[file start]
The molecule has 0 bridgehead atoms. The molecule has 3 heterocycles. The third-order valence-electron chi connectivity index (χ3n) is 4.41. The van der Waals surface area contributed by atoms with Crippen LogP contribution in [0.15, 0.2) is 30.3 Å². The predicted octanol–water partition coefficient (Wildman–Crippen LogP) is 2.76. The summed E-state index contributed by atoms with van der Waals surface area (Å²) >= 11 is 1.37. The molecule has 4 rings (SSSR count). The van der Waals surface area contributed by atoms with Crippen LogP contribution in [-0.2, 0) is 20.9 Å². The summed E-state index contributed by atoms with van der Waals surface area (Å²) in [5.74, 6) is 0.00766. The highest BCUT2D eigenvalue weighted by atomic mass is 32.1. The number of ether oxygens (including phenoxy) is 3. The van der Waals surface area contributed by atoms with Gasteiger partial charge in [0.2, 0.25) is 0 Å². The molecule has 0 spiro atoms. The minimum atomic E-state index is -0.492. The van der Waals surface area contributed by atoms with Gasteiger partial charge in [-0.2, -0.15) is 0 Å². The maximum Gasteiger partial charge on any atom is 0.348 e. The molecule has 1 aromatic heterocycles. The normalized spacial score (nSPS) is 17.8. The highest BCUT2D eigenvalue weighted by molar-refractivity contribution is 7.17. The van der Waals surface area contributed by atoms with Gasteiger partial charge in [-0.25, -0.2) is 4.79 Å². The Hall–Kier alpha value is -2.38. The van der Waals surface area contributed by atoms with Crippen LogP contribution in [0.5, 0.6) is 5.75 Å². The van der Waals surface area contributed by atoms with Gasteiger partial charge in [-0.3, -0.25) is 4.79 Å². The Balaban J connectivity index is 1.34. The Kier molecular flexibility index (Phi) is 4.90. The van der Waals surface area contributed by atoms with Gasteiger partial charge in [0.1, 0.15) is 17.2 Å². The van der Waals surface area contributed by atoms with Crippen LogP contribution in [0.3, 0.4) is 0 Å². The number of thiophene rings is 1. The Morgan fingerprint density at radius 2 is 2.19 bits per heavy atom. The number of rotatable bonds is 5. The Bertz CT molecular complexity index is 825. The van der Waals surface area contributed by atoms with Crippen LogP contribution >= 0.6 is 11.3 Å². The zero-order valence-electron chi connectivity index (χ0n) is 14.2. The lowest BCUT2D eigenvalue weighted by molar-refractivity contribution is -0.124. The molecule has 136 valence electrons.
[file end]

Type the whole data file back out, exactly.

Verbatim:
The molecule has 0 bridgehead atoms. The molecule has 3 heterocycles. The third-order valence-electron chi connectivity index (χ3n) is 4.41. The van der Waals surface area contributed by atoms with Crippen LogP contribution in [0.15, 0.2) is 30.3 Å². The predicted octanol–water partition coefficient (Wildman–Crippen LogP) is 2.76. The summed E-state index contributed by atoms with van der Waals surface area (Å²) >= 11 is 1.37. The molecule has 4 rings (SSSR count). The van der Waals surface area contributed by atoms with Crippen LogP contribution in [-0.2, 0) is 20.9 Å². The summed E-state index contributed by atoms with van der Waals surface area (Å²) in [5.74, 6) is 0.00766. The highest BCUT2D eigenvalue weighted by atomic mass is 32.1. The number of ether oxygens (including phenoxy) is 3. The van der Waals surface area contributed by atoms with Gasteiger partial charge in [0.2, 0.25) is 0 Å². The molecule has 0 spiro atoms. The minimum atomic E-state index is -0.492. The van der Waals surface area contributed by atoms with Gasteiger partial charge in [-0.2, -0.15) is 0 Å². The maximum Gasteiger partial charge on any atom is 0.348 e. The molecule has 1 aromatic heterocycles. The normalized spacial score (nSPS) is 17.8. The highest BCUT2D eigenvalue weighted by molar-refractivity contribution is 7.17. The van der Waals surface area contributed by atoms with Gasteiger partial charge in [-0.25, -0.2) is 4.79 Å². The Hall–Kier alpha value is -2.38. The van der Waals surface area contributed by atoms with Crippen LogP contribution in [0.5, 0.6) is 5.75 Å². The van der Waals surface area contributed by atoms with Gasteiger partial charge in [-0.3, -0.25) is 4.79 Å². The Balaban J connectivity index is 1.34. The Kier molecular flexibility index (Phi) is 4.90. The van der Waals surface area contributed by atoms with Gasteiger partial charge in [0.1, 0.15) is 17.2 Å². The van der Waals surface area contributed by atoms with Crippen LogP contribution in [0.3, 0.4) is 0 Å². The number of thiophene rings is 1. The Morgan fingerprint density at radius 2 is 2.19 bits per heavy atom. The number of rotatable bonds is 5. The Bertz CT molecular complexity index is 825. The van der Waals surface area contributed by atoms with Crippen LogP contribution >= 0.6 is 11.3 Å². The zero-order valence-electron chi connectivity index (χ0n) is 14.2. The lowest BCUT2D eigenvalue weighted by molar-refractivity contribution is -0.124. The molecule has 136 valence electrons.